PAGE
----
In a split decision, NLRB stands by its rule requiring production of employee phone numbers

During President Obama’s administration, the NLRB adopted controversial new election rules. Depending on a speaker’s perspective, they are often called either the expedited election rules, the quickie election rules or the ambush election rules. No matter what one calls them, the new rules greatly accelerated the timeline for an election when a union files with the NLRB to represent a group of workers. One controversial aspect has been a requirement that the company produce phone numbers for its workers to the union, and in this case, the Board, in a 2-1 decision, affirmed that requirement, holding that even where the company does not have such a list, it must go so far as to compile the list for the union.

The dissent noted that it was impractical to think a company could even find the time in a 2-day window to survey its supervisors and do all that might be needed to compile phone numbers.

First, such a requirement is unrealistic given the 2-business-day time limit imposed by the Election Rule for the employer to transmit the eligible-voter list. According to my colleagues, employers like RHCG must contact each and every supervisor and require them to search their phones for employees’ personal phone numbers (and, under the Election Rule, their personal email addresses as well)going back 2 years … and to transmit this information to management officials who, in turn, must aggregate this data for inclusion in mandatory disclosures that must be filed and served within 2 business days after the Regional Director issues the decision and direction of election or approves an election agreement. In addition, and at the same time, RHCG was required to manually search 24 months’ worth of sign-in sheets to identify … eligible voters …. In my view, it is unreasonable for the Board to conclude that employees’ personal phone numbers are “available” and must be disclosed under the Election Rule under any circumstances, but especially under circumstances such as these.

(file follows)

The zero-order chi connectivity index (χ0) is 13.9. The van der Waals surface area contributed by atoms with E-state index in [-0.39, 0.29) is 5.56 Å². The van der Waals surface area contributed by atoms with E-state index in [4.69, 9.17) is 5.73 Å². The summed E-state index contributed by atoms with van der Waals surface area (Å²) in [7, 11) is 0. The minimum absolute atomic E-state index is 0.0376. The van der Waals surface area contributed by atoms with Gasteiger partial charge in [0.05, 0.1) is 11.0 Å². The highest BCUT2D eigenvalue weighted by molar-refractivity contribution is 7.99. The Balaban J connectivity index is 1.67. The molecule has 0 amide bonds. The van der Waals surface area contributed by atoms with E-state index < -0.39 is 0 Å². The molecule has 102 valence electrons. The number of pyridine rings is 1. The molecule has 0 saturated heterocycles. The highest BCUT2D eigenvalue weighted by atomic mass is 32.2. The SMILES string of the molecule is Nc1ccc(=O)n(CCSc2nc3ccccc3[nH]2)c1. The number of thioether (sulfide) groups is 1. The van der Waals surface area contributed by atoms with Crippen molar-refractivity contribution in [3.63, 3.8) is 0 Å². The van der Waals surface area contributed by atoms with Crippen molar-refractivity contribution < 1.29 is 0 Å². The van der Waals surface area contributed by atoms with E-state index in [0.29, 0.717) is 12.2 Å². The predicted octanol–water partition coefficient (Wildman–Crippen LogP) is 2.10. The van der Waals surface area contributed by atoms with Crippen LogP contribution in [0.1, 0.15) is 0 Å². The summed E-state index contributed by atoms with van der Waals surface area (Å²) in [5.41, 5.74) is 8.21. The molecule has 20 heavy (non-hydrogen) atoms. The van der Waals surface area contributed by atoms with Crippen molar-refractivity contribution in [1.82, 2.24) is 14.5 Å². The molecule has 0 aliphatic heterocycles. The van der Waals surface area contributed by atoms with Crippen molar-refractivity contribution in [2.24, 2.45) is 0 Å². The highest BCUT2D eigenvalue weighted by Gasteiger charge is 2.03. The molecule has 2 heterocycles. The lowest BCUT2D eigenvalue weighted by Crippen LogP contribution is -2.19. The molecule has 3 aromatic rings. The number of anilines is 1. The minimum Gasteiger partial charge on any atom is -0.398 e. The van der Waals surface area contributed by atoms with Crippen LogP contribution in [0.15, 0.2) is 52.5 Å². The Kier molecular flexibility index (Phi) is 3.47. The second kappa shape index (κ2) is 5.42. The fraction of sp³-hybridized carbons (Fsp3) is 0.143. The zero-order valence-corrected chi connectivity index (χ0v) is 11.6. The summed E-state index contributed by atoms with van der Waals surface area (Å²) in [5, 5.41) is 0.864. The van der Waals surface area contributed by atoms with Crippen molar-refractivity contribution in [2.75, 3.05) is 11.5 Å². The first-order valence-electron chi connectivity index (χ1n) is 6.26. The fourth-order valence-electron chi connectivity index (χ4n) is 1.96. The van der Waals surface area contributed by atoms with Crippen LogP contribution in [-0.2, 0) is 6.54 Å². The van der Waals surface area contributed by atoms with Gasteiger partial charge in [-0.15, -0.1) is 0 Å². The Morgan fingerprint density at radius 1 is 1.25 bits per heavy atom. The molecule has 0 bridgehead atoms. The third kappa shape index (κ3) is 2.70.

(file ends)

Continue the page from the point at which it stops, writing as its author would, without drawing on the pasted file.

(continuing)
The issue, indeed the entirety of the new election rules, is likely to be a hot topic for consideration by the NLRB under the Trump Administration.

Source: RHCG Safety Corp., 365 N.L.R.B. No. 88 (6/8/17).

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